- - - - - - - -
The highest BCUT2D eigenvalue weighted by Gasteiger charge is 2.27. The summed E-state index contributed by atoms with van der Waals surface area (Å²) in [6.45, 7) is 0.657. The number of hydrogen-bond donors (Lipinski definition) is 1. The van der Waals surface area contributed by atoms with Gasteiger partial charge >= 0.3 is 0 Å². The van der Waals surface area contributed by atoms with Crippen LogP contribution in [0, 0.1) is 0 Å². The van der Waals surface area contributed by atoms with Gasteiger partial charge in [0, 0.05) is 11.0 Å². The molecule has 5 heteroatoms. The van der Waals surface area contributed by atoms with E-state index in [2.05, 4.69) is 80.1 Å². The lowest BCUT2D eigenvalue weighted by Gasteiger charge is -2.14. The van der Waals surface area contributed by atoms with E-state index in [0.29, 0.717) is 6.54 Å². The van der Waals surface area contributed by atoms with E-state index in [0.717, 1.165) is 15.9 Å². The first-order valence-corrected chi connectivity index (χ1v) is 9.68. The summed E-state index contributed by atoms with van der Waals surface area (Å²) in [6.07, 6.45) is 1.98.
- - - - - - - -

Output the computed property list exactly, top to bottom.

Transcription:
The highest BCUT2D eigenvalue weighted by Gasteiger charge is 2.27. The summed E-state index contributed by atoms with van der Waals surface area (Å²) in [6.45, 7) is 0.657. The number of hydrogen-bond donors (Lipinski definition) is 1. The van der Waals surface area contributed by atoms with Gasteiger partial charge >= 0.3 is 0 Å². The van der Waals surface area contributed by atoms with Crippen LogP contribution in [0, 0.1) is 0 Å². The van der Waals surface area contributed by atoms with Gasteiger partial charge in [0, 0.05) is 11.0 Å². The molecule has 5 heteroatoms. The van der Waals surface area contributed by atoms with E-state index in [2.05, 4.69) is 80.1 Å². The lowest BCUT2D eigenvalue weighted by Gasteiger charge is -2.14. The van der Waals surface area contributed by atoms with E-state index in [0.29, 0.717) is 6.54 Å². The van der Waals surface area contributed by atoms with E-state index in [0.717, 1.165) is 15.9 Å². The first-order valence-corrected chi connectivity index (χ1v) is 9.68. The summed E-state index contributed by atoms with van der Waals surface area (Å²) in [6.07, 6.45) is 1.98.